With room gain and a little EQ, this could be a nice addition to your music, but I think that you could get better extension. I won't suggest going ported (I've never really thought it sounded accurate...) but I will say that going to a 70 liter enclosure lowers the Q a bit, and gives about 3 db more output at 20 hz. The difference isn't all that much, maybe it's worth it to have a smaller box.

I say that these drivers look good because of the smooth response and (so I've heard) low distortion. If you have another contender, you might get better extension or sensitivity.


CBFryman 16th January 2005 07:18 PM

Sounds good. I personally do enjoy the sound of a ported enclosure. To my ears Ported sounds just as good as sealed if properly designed. Thoes seem like some decent woofers for the money, but you will get more surface area and therefore displacement and low end extension from a single 15" woofer. May want to look into that. also, Ported will give you an average of 3dB gain over sealed and a flatter lower extension. My tempest was SAPOSED to be here this weekend. Well it was backordered and wont be here for another 7-10days.... With Valetines day aproching fast i may run out of cash before get the enclosure built (im not doing another half @$$ed job like my current sibwoofer). My girl or my stereo? lol.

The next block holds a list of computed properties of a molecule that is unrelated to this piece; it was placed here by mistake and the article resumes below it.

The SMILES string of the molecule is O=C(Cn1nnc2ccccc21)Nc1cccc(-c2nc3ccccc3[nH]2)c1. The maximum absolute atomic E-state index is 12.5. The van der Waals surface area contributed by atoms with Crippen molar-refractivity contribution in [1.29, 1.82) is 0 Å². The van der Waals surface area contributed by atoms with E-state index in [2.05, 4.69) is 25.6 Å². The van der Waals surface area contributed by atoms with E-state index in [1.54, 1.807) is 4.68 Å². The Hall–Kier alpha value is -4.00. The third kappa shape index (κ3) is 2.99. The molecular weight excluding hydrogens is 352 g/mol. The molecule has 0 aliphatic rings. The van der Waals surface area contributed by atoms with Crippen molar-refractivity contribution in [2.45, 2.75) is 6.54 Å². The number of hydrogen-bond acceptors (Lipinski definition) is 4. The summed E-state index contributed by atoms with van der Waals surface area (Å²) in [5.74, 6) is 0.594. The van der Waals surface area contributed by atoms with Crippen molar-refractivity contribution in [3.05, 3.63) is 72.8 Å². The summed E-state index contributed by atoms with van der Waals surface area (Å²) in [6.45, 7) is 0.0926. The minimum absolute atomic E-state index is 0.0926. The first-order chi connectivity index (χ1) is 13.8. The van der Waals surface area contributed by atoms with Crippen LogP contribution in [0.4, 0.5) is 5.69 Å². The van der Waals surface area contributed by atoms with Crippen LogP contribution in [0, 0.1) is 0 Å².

paulspencer 17th January 2005 01:27 PM

What you are planning to do could work quite well. I'm familiar with the NAD, it has nice bass like all NAD power amps, I have also heard the CSX and I wouldn't consider the CC driver, I believe it needs a very big box and is an older design, whereas the CSX has a shorting ring low distortion motor. It also looks quite similar to the much more expensive Focal Audiom drivers, not bad for a budget driver.

What you will get from bi-amping like you are planning is something you might not have anticipated - more headroom and clarity for your mains. If you cross fairly high at say 200 Hz then this reduces the excursion in your mids. The amp driving your mains also has an easier ride and is much less likely to clip, further increasing clean headroom.